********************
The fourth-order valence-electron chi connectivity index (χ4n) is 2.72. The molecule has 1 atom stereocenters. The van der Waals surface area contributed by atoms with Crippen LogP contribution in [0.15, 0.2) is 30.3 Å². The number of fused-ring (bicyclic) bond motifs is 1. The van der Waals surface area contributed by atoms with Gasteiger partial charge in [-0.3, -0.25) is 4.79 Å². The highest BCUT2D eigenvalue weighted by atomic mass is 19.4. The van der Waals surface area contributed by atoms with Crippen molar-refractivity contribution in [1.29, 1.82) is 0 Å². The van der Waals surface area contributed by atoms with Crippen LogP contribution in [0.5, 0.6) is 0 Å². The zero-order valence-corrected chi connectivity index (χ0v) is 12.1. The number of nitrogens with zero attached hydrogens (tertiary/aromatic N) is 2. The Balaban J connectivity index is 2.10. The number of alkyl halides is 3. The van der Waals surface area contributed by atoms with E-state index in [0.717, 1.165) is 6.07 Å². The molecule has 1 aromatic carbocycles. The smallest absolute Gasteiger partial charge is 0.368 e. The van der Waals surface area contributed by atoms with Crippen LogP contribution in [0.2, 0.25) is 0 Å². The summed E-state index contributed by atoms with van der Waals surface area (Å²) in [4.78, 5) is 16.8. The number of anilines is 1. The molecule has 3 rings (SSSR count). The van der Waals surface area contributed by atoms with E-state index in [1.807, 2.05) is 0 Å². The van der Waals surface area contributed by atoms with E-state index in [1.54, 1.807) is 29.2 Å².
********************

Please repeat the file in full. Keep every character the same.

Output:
The fourth-order valence-electron chi connectivity index (χ4n) is 2.72. The molecule has 1 atom stereocenters. The van der Waals surface area contributed by atoms with Crippen LogP contribution in [0.15, 0.2) is 30.3 Å². The number of fused-ring (bicyclic) bond motifs is 1. The van der Waals surface area contributed by atoms with Gasteiger partial charge in [-0.3, -0.25) is 4.79 Å². The highest BCUT2D eigenvalue weighted by atomic mass is 19.4. The van der Waals surface area contributed by atoms with Crippen molar-refractivity contribution in [1.29, 1.82) is 0 Å². The van der Waals surface area contributed by atoms with Crippen LogP contribution in [0.5, 0.6) is 0 Å². The zero-order valence-corrected chi connectivity index (χ0v) is 12.1. The number of nitrogens with zero attached hydrogens (tertiary/aromatic N) is 2. The Balaban J connectivity index is 2.10. The number of alkyl halides is 3. The van der Waals surface area contributed by atoms with E-state index in [0.717, 1.165) is 6.07 Å². The molecule has 1 aromatic carbocycles. The smallest absolute Gasteiger partial charge is 0.368 e. The van der Waals surface area contributed by atoms with Crippen LogP contribution in [0.2, 0.25) is 0 Å². The summed E-state index contributed by atoms with van der Waals surface area (Å²) in [4.78, 5) is 16.8. The number of anilines is 1. The molecule has 3 rings (SSSR count). The van der Waals surface area contributed by atoms with E-state index in [1.807, 2.05) is 0 Å². The van der Waals surface area contributed by atoms with E-state index in [1.54, 1.807) is 29.2 Å².